[eDebate] The CSIS Debaters Who Blog

Tripp Rebrovick trebrovick
Wed Sep 9 19:13:54 CDT 2009


Paul's hit the nail on the head: to say that debaters aren't "qualified" is
a semi-veiled indict of the entire activity. What else did John and Chris,
and really, the rest of us, spend several years learning how to do, if not
learn how to think carefully and construct arguments to be released into the
public domain? We should *glad* that trained debaters are making their
arguments in public.
The issue, it seems to me, is not that John and Chris have done something
wrong, but that the way people interpret evidence has gone awry. It's only a
*problem* that the cards on the CSIS blog are "too good to be true" if
debaters and judges take the *mere existence* of a piece of evidence as
somehow making the claim of the card true.

Rather, if we treat evidence appropriately -- as just one factor among many
to be considered in evaluating an argument -- it doesn't matter how good a
card is, since its mere existence doesn't insulate it from rebuttal.
Authority matters, sure, but it's never a trump.

On Wed, Sep 9, 2009 at 12:55 PM, Paul Johnson <paulj567 at yahoo.com> wrote:

> Just a couple thoughts:
>
> I don't understand why we think that the debate community is somehow
> hermetically sealed from the outside world of knowledge production. The idea
> of having concerns about "debaters" writing cards can be turned on its head:
> in Soviet Russia, debate produces knowledge! Less colloquially, we might
> consider the possibility that if we really believe in the ol' debate project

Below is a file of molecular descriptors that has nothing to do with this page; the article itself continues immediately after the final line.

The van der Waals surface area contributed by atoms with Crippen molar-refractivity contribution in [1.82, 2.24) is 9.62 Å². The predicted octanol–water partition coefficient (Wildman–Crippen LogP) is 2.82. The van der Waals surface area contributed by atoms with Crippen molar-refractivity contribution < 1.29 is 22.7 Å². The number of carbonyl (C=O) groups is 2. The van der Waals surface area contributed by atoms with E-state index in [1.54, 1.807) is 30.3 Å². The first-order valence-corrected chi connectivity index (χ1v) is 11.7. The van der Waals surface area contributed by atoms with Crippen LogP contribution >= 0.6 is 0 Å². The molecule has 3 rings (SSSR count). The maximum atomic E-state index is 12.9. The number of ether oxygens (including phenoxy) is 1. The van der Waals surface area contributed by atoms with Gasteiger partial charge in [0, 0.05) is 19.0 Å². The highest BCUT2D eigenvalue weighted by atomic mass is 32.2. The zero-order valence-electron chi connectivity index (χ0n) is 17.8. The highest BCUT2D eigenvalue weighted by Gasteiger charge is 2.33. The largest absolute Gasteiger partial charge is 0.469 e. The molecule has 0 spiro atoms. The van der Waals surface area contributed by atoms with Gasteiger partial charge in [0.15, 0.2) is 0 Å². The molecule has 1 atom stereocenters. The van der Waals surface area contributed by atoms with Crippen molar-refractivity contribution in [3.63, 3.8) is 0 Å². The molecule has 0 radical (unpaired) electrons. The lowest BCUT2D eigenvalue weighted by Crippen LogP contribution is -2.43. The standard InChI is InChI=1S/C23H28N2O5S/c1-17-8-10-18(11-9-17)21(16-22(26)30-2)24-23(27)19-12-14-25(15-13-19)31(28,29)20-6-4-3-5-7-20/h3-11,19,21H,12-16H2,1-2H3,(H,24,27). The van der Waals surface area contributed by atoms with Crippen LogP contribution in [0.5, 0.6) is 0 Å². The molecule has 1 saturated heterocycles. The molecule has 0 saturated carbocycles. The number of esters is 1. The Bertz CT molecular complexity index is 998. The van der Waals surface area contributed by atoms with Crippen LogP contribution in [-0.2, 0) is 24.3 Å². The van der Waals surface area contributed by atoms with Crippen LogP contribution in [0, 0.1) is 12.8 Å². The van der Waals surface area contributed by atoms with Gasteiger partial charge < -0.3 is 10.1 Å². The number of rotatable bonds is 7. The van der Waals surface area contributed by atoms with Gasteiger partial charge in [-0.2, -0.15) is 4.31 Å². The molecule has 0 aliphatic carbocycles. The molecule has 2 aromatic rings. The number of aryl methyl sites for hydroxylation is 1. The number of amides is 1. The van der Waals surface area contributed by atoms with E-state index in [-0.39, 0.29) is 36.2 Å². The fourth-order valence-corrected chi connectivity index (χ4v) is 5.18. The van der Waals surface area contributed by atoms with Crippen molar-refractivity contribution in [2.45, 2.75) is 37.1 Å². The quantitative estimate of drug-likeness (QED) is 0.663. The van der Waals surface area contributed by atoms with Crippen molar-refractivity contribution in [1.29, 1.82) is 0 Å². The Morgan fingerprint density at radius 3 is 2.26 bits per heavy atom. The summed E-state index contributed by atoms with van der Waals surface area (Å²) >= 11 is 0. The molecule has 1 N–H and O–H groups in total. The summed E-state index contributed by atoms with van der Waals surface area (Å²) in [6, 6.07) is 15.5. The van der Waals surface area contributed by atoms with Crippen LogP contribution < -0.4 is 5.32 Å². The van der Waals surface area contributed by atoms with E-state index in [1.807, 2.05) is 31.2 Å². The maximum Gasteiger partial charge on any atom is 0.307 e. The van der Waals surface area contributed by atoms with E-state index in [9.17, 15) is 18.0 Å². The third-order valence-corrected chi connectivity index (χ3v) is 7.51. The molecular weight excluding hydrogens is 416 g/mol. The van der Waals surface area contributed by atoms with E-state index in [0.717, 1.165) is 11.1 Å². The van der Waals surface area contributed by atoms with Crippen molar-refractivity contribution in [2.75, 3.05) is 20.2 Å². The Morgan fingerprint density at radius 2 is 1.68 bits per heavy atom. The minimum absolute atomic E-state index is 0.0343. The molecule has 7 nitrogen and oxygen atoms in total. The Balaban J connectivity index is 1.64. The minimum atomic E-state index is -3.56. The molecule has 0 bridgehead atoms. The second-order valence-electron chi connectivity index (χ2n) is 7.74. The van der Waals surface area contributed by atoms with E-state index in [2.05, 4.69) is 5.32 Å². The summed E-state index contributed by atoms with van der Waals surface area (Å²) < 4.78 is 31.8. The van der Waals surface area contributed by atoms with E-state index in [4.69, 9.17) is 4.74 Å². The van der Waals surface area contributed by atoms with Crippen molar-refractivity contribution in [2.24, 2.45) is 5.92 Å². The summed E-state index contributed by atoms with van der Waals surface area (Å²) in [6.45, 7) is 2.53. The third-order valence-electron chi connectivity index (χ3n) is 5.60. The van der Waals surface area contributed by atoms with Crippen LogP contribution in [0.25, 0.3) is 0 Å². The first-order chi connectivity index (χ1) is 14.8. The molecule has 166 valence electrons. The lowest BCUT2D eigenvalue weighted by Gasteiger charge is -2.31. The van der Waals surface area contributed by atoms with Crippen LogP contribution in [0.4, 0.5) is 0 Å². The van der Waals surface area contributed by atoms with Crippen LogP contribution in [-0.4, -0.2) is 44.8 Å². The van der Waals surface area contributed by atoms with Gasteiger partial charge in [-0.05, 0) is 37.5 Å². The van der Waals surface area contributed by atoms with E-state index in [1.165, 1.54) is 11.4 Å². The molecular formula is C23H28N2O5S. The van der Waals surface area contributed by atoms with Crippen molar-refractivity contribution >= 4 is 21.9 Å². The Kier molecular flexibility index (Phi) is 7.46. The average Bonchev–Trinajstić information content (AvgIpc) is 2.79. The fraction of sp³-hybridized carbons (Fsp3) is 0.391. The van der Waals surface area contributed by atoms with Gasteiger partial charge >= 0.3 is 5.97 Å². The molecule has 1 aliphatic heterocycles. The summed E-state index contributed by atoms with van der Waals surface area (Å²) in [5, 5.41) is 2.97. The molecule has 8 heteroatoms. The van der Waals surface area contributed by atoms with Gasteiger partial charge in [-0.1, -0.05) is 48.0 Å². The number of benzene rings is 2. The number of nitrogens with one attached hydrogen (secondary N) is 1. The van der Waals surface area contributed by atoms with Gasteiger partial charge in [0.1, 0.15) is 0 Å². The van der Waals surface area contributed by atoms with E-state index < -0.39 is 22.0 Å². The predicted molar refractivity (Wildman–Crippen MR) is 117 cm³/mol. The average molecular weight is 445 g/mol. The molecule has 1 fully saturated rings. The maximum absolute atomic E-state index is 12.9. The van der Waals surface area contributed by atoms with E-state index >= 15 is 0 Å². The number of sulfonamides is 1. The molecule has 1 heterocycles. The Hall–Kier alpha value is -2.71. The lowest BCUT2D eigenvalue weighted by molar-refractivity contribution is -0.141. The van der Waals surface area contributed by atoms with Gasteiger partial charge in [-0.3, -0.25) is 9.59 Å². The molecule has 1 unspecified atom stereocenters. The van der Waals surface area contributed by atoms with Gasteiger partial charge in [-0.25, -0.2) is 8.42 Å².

> and some of our best and our brightest are writing on the blog at a
> respected think tank, instead of recoiling in fear that they are "writing
> cards" we might instead acknowledge that what they are producing is actually
> the sort of education/research that we (especially the committed framework
> types) have so often exclaimed debate SHOULD produce.
>
> Basically, the people who are blogging at the CSIS aren't changing the
> contours of the debate topic. Rather, debate is changing the contours of
> what the CSIS is working on. At the very least, they are mutually informing
> areas of knowledge and separating them out isn't an easy task. The eight
> years of debate (or so, give or take, I dont know them personally very well)
> that each has are literally informing what they're doing it, how they're
> doing it, and why they're doing it. So while it may seem like John Warden or
> Chris Jones is at the CSIC "writing cards", there's not really a need to
> think about this practice as somehow "special" and that the debate community
> should be insulated from such intervention. Instead, read what they're doing
> as evidence of the salutary (or deleterious, depending on your perspective)
> effects of participation in highly competitive intercollegiate debate.
>
> -PJ
>
>
>
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